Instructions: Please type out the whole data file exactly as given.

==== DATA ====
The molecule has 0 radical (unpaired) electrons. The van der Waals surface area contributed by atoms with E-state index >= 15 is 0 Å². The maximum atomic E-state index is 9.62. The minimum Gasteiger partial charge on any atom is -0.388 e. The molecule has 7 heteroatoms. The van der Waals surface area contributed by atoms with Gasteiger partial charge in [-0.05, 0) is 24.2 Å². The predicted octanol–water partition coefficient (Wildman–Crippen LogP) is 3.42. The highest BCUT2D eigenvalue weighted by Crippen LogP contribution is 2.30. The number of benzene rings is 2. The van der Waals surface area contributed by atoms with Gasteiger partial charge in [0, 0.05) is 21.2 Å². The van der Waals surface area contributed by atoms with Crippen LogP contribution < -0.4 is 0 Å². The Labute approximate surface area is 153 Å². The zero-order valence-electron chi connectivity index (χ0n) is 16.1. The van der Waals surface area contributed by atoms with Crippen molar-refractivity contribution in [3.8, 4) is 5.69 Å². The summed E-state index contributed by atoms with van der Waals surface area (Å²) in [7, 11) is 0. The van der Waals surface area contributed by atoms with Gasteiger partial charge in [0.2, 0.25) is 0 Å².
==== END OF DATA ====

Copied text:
The molecule has 0 radical (unpaired) electrons. The van der Waals surface area contributed by atoms with E-state index >= 15 is 0 Å². The maximum atomic E-state index is 9.62. The minimum Gasteiger partial charge on any atom is -0.388 e. The molecule has 7 heteroatoms. The van der Waals surface area contributed by atoms with Gasteiger partial charge in [-0.05, 0) is 24.2 Å². The predicted octanol–water partition coefficient (Wildman–Crippen LogP) is 3.42. The highest BCUT2D eigenvalue weighted by Crippen LogP contribution is 2.30. The number of benzene rings is 2. The van der Waals surface area contributed by atoms with Gasteiger partial charge in [0, 0.05) is 21.2 Å². The van der Waals surface area contributed by atoms with Crippen LogP contribution < -0.4 is 0 Å². The Labute approximate surface area is 153 Å². The zero-order valence-electron chi connectivity index (χ0n) is 16.1. The van der Waals surface area contributed by atoms with Crippen molar-refractivity contribution in [3.8, 4) is 5.69 Å². The summed E-state index contributed by atoms with van der Waals surface area (Å²) in [7, 11) is 0. The van der Waals surface area contributed by atoms with Gasteiger partial charge in [0.2, 0.25) is 0 Å².